SEP 22, 2016 04:00 AM PDT
Cross-validation of Antibodies Using DigiWest
3 19 1960

Speakers:
  • Head Assay Development, NMI Natural and Medical Sciences Institute at the University of Tuebingen
    Biography
      Dr. Templin heads the Department of Assay Development at the NMI - Natural and Medical sciences Institute at the University of Tübingen. In a multidisciplinary environment, scientists from applied physics, chemistry, biology and biochemistry are working together in his department to develop advanced assay system for industrial clients.
      Markus Templin's research is focused on the application of microarrays for proteomic and cancer research and he holds several patents in this area. He studied biology at the University of Tübingen, did his postdoctoral research at Edinburgh University, Scotland and the Max-Planck-Institute for Developmental Biology, Germany before joining the Natural and Medical Sciences Institute.
    • Scientific Marketing Project Manager, Cell Signaling Technology
      Biography
        Dr. Couvillon attended Colby College in Waterville, Maine (USA) where he majored in Biology and Chemistry. Post-graduation, he became a research associate in the laboratories of Dr. Christopher L. Carpenter and Lewis Cantley at the Harvard Medical School where he was introduced to the fascinating world of signal transduction, lipid kinases and the role of Ras-like proteins in disease. Under the tutelage of Dr. John H. Exton at Vanderbilt University (Nashville, Tennessee), Dr. Couvillon received his Ph.D. in Molecular Physiology and Biophysics while studying the role of Rho-family proteins and their regulators in neuronal function. He then returned to Harvard and Beth-Israel Deaconess Medical Center where he rejoined the Cantley lab to continue his work on Rho-family GTPases and their role in immune cell development and function, neuronal plasticity and cardiac development. Dr. Couvillon joined Cell Signaling Technology in 2009 as a Development Scientist, developing and validating antibody products in the MAPK, lipid signaling and other pathways. He has also worked extensively in the proteomics space, developing novel antibody reagents against novel post-translational modification and reagents that detect specific substrate motifs for high-throughput proteomics analysis. Dr. Couvillon currently works as a Scientific Project Manager focused on initiatives promoting antibody reproducibility in research.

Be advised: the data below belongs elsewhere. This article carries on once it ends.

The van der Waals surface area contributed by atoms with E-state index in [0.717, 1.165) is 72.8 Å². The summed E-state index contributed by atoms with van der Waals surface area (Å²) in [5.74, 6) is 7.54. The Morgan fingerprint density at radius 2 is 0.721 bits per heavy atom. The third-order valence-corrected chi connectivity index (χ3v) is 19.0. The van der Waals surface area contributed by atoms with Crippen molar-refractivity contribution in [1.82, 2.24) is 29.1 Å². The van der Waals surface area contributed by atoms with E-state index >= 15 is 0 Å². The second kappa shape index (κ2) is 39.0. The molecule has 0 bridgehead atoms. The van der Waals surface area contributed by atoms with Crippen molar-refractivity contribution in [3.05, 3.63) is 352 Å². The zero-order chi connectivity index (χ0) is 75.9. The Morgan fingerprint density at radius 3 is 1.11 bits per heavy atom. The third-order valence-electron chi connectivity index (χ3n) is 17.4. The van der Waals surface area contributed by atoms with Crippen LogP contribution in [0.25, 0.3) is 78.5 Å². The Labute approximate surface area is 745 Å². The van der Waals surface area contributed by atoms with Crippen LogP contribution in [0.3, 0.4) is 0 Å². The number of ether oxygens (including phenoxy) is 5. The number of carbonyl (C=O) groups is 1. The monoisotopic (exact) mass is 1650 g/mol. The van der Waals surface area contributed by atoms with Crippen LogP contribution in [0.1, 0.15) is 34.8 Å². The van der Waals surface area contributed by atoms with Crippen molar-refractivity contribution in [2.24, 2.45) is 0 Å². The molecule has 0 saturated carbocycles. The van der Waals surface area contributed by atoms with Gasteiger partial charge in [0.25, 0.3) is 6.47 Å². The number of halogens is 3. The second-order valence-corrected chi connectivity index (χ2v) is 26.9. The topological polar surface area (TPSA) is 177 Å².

Abstract:
      DATE: September 22, 2016
      TIME:  4:00am PT, 7:00am ET, 11:00am GMT


      Here, we present a novel approach that combines the principles of the western blot (protein separation by SDS-PAGE; protein immobilization on a solid support; detection by specific antibodies with a multiplexed bead array as a readout system. The system is able to generate of hundreds of bead-based western blot equivalents from a few micrograms of protein, allowing the user to obtain information on the expression and modification of hundreds of proteins from a small sample. This new approach is highly reproducible and has both good linearity and a large dynamic range.
      Primary antibodies are the most critical component of both conventional western blots and DigiWest. Therefore, good antibody validation dedicated to each application is key to good and reliable results. During this webinar we will show what a good antibody validation protocol means and how this differs in different applications.

      Taking advantage of the capabilities of DigiWest, we performed comprehensive signal transduction analysis of a lung cancer cell line that was rendered resistant to the kinase inhibitor lapatinib. To analyze the activation state of different signaling cascades hundreds of antibodies were employed while only micrograms of protein were required. Major changes in the activation state of Ephrin-mediated signaling and a central role for p53-controlled processes that form the basis of the observed resistance could be revealed. 
       

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